Once you identify the issues, it’s important to create an agenda that is clear and focused.***

Set Actionable To Do’s

Let’s take the example from above: after identifying the underlying issues that are causing performance problems, now it’s time to set realistic and actionable to do’s. There’s nothing worse than leaving a meeting feeling directionless, like you’ve just had an hour stripped away from an important project for no reason.

The Agenda

When you’re creating your meeting agenda, be sure to include specific To Do items that can be checked off and completed. This will ensure that everyone leaves the meeting with a clear understanding of what needs to be done, and it gives you measurable items to follow up on.

Once you identify the problem areas for your team, set up a list of simple to do’s. That way, when you do pull your team into the conference room, there’s a plan in place to solve the issues. Rather than letting your team try to figure it out themselves.

If you want your team to be more engaged in the meeting, try using a tool like Google Docs or Trello. These tools create a live document that can be edited and updated in real-time. This way, everyone can see what’s being discussed and can contribute their own ideas and thoughts.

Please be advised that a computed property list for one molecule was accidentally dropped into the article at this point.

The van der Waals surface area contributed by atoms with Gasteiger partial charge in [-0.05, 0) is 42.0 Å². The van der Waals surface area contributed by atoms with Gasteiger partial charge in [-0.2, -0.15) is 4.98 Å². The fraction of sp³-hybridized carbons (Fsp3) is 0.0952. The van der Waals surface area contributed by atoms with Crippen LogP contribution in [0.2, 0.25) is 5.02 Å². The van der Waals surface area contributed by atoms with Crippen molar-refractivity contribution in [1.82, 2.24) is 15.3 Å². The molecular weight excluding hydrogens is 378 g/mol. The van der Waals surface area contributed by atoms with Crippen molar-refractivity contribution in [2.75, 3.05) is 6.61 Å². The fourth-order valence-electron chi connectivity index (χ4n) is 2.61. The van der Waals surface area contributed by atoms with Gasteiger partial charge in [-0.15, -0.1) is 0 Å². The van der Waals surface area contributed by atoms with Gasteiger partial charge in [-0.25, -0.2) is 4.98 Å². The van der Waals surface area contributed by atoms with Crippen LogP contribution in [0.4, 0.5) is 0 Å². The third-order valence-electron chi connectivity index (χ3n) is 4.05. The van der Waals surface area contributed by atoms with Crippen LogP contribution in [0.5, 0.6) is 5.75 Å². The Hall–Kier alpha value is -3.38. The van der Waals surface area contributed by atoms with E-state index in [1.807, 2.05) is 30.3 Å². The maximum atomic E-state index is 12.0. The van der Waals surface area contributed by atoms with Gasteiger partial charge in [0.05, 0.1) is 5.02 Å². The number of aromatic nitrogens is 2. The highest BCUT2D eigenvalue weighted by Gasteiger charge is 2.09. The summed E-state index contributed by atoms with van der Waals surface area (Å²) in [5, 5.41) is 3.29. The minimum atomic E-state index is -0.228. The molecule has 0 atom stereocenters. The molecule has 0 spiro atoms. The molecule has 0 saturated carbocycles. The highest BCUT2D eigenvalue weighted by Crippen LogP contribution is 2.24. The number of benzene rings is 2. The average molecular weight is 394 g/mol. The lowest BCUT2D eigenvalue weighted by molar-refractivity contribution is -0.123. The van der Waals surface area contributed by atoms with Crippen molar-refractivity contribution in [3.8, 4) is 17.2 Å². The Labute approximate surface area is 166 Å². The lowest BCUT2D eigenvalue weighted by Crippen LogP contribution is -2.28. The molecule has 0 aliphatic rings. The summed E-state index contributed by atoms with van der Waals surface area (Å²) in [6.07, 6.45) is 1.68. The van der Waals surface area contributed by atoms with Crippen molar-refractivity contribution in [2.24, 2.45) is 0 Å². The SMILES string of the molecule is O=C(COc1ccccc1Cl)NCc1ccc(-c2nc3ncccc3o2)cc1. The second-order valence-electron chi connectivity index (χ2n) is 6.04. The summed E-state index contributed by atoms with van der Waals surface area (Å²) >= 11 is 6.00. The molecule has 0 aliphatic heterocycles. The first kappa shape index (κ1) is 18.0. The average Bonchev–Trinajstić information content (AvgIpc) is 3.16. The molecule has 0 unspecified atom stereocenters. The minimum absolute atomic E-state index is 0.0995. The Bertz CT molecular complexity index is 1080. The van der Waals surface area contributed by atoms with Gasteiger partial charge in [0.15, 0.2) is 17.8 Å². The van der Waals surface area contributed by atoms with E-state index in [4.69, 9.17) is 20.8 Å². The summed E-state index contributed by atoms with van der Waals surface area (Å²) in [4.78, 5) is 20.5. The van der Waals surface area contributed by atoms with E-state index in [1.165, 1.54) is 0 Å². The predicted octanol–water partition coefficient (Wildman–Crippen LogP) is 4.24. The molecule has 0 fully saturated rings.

Here are three examples of actionable to do’s:

  • A future deep-dive of the issue at hand
  • Simple steps that can be taken to solve the problem
  • Simple assignment of ownership to lessen the load of a large project***

Act on Progress

Tracking and acting on progress is something that will not only engage your team but also help you pinpoint areas that need improvement. Use data that you’ve gathered yourself to customize to your team and their situations

Start by setting a goal for the meeting. What do you hope to achieve? Once you have a goal, create an agenda that will help you achieve it. Make sure the agenda items are actionable and that each item is assigned to someone specific. This will ensure that everyone in the room knows what they need to do in order to help achieve the goal.